Blockchain is a form of distributed ledger technology (DLT) that uses sophisticated cryptography to store data across computer networks. It has been billed as a solution to almost every challenge known to humanity. But it remains mysterious to most people—and largely untested. Is there potential beyond the hype?
True believers think blockchain could eliminate the need for intermediaries in a wide array of transactions and will transform virtually every corner of the global economy—not just the financial system, but also energy markets and supply chains.
In 2017, IFC worked with key influencers to examine the potential and perils of blockchain. Conclusions suggest that blockchain could be valuable to developing economies by promoting greater financial inclusion and improving productivity.
But, as with all new technologies, a healthy dose of realism is necessary—and not just because of the collapse in cryptocurrency prices. The international financial system is built on trust between transacting parties, and the potential anonymity of blockchain hinders that trust. For all their advertised advantages, blockchain databases remain much less efficient than traditional databases.
That may be one reason blockchain has entered the “trough of disillusionment” on technology consulting firm Gartner’s “hype cycle,” which provides a view of how new technologies are expected to mature over time.
That’s not to say the technology will never be useful. Gartner says the trough of disillusionment can be followed by a productive period in five to 10 years.
Experts agree that blockchain is in its infancy. It will need to overcome serious technical and regulatory challenges if it is to achieve widespread adoption.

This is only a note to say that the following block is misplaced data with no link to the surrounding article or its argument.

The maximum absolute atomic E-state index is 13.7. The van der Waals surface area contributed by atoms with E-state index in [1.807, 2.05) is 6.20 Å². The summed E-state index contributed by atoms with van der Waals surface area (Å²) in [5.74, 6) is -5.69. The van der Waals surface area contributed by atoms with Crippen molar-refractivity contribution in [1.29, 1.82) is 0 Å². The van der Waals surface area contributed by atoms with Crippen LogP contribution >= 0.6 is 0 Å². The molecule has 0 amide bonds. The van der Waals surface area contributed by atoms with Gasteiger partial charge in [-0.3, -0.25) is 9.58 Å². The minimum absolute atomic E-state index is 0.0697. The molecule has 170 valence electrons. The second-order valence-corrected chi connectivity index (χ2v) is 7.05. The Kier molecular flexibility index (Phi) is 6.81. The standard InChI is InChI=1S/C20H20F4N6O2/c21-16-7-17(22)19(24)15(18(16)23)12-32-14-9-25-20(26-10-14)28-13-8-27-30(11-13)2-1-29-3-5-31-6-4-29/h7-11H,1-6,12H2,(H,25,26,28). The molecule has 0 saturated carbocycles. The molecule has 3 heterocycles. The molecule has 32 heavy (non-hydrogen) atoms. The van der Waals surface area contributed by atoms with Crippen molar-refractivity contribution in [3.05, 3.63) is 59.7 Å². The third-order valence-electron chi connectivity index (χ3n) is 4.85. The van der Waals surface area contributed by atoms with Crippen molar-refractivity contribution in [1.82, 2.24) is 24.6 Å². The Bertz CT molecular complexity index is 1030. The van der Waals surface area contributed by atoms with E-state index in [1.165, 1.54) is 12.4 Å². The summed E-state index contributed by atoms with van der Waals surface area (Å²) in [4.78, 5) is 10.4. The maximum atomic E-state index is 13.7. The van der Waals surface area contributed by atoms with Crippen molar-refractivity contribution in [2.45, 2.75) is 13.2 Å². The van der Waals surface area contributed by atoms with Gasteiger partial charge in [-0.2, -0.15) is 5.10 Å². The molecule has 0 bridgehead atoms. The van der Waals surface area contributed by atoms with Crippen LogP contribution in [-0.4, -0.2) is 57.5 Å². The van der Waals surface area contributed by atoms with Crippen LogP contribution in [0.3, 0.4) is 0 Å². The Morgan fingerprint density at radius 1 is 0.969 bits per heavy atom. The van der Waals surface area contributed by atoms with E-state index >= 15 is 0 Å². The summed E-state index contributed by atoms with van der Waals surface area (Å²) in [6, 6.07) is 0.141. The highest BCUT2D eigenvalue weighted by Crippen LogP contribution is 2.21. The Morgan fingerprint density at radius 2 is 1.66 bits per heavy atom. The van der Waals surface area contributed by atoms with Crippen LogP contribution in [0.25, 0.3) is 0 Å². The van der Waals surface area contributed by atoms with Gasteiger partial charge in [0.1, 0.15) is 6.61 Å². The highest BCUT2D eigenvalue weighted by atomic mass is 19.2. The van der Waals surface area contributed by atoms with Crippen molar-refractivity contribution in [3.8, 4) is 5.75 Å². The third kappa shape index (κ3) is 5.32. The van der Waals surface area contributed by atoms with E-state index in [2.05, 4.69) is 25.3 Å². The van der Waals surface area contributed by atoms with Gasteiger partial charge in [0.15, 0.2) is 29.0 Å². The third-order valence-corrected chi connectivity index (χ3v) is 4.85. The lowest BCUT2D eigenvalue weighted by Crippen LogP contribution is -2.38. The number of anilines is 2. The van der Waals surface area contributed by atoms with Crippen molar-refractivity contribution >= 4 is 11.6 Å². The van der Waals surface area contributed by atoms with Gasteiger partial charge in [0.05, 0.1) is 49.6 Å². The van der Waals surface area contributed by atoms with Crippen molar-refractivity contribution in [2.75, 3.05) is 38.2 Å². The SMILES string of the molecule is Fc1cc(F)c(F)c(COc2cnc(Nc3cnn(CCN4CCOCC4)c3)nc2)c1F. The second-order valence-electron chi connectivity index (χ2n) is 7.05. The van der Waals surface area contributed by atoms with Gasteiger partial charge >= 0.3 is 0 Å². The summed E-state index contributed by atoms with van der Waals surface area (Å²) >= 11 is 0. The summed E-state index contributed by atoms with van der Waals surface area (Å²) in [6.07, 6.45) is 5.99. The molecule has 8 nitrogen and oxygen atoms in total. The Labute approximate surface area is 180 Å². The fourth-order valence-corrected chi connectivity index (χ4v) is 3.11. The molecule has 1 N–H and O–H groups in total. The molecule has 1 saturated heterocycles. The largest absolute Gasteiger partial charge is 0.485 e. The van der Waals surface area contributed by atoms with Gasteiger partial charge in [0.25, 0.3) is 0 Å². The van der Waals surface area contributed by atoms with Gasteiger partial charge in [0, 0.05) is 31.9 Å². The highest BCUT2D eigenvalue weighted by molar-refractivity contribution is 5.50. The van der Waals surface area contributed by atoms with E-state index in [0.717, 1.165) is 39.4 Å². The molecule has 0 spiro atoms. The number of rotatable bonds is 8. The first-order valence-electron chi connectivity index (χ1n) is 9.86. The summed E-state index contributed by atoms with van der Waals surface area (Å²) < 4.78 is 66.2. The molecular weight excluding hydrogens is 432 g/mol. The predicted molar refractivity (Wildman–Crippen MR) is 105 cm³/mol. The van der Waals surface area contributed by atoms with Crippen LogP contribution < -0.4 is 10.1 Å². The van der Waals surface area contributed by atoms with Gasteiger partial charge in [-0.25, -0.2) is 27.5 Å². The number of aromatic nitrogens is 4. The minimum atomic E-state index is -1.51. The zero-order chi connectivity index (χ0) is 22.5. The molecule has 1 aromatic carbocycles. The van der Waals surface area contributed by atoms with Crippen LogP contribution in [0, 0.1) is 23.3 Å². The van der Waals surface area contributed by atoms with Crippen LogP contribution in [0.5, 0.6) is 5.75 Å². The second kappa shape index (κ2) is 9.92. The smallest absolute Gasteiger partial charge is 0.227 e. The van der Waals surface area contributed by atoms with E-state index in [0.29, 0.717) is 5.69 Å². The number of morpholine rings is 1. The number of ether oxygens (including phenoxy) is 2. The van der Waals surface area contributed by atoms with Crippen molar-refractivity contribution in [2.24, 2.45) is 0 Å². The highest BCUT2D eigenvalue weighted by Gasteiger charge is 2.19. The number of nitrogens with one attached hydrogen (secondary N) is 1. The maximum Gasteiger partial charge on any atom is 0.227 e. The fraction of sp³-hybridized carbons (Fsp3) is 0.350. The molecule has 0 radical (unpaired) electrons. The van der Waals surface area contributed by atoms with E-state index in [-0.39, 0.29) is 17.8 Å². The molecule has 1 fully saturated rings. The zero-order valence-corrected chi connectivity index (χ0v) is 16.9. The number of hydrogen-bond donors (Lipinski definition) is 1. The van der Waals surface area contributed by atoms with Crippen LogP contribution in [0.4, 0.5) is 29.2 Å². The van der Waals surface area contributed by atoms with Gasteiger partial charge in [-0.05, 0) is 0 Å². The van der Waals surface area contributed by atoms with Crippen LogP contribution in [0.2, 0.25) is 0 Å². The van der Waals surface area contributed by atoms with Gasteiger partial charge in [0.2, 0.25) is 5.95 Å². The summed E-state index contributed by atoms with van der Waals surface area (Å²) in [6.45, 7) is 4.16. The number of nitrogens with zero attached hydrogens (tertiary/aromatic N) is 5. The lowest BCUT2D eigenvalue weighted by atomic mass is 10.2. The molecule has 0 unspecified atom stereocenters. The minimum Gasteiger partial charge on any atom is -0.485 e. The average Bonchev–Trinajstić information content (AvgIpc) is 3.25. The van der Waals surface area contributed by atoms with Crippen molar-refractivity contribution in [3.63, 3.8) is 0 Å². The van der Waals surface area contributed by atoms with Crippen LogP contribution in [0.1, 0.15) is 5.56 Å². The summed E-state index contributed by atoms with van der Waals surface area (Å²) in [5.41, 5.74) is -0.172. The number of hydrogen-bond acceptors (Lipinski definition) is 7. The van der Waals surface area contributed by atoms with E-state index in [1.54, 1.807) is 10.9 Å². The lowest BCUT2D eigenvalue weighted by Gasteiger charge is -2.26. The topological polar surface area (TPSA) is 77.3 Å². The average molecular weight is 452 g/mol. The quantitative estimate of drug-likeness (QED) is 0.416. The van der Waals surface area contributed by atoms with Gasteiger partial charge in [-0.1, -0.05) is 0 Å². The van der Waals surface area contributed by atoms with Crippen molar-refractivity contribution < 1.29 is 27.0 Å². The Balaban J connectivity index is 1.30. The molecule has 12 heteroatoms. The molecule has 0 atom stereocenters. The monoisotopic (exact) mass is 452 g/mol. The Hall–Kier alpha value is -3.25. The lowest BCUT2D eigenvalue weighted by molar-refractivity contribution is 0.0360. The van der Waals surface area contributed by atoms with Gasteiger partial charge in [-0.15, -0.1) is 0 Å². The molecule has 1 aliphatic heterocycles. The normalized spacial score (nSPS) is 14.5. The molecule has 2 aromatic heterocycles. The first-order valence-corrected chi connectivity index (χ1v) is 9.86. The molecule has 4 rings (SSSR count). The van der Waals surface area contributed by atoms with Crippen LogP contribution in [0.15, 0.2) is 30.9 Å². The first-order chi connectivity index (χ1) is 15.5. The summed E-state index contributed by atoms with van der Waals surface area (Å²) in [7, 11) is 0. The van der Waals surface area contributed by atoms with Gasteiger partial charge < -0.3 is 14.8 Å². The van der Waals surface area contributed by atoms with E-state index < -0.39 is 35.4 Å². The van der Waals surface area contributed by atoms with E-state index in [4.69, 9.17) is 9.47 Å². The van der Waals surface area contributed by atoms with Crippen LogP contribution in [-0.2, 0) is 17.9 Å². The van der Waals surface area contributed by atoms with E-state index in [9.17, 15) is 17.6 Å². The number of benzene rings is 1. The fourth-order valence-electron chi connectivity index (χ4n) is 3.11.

Matthew Saal, Head of Digital Finance, Financial Institutions Group, IFC
Andi Dervishi, Global Head, FinTech Investment Group, IFC
Blockchain and distributed ledger technology (DLT) drove the rise of cryptocurrencies, but it’s critical to look beyond the hype when assessing the potential benefits for developing economies. This is particularly important because we see that even in developed settings the technology is still maturing.
We don’t see developing economies as a different class regarding the technology. The adoption cycle may be different—either slower or faster, with the possibility of development leapfrogging traditional infrastructure, as was the case with mobile phones in Africa—but the applications are largely the same.
When we look at potential investments in companies that are pursuing DLT initiatives, we’re not assessing the opportunity with the goal of proving whether blockchain or DLT works or not. We invest in companies that are solving a problem and growing their customer base with whatever technologies are appropriate to their needs.
For example, in July 2018 IFC committed a $3 million investment in Twiga Foods, a Kenyan delivery service that runs a cashless platform through which vendors order and pay for fresh food and vegetables. By eliminating layers of middlemen, Twiga creates more efficient supply chains, benefiting farmers and vendors. The Twiga system, which has brokered 200 million bananas, uses conventional technology and mobile connectivity. IFC has also supported IrisGuard, which has developed a biometric ID technology that has been deployed in ATMs and linked to aid distribution programs for Syrian refugees in Jordan. Twiga is now piloting a blockchain-based financing system, and IrisGuard has implemented a blockchain-based back-end payments system that may deliver incremental cost reduction for one of the benefits programs that uses its biometric ID.
“Without the critical mass of a sovereign or a big corporate backer, any transition from a centralized system will be difficult. Business models will need to change.”
Caution is warranted, however, with respect to the commonly held belief that DLT can “replace trust,” especially in trade and supply chain applications. Applications of DLT that eliminate intermediaries have so far involved assets that exist solely within the system, such as cryptocurrency. Anything meant to represent assets that exist in the broader world—such as a banana in a supply chain—requires an intermediary to create the link between the crypto-asset and the real asset. This is necessary to verify that the banana exists and is in the condition it’s supposed to be in. Because of this, beyond cryptocurrencies, DLT does not actually dispense with trusted third parties.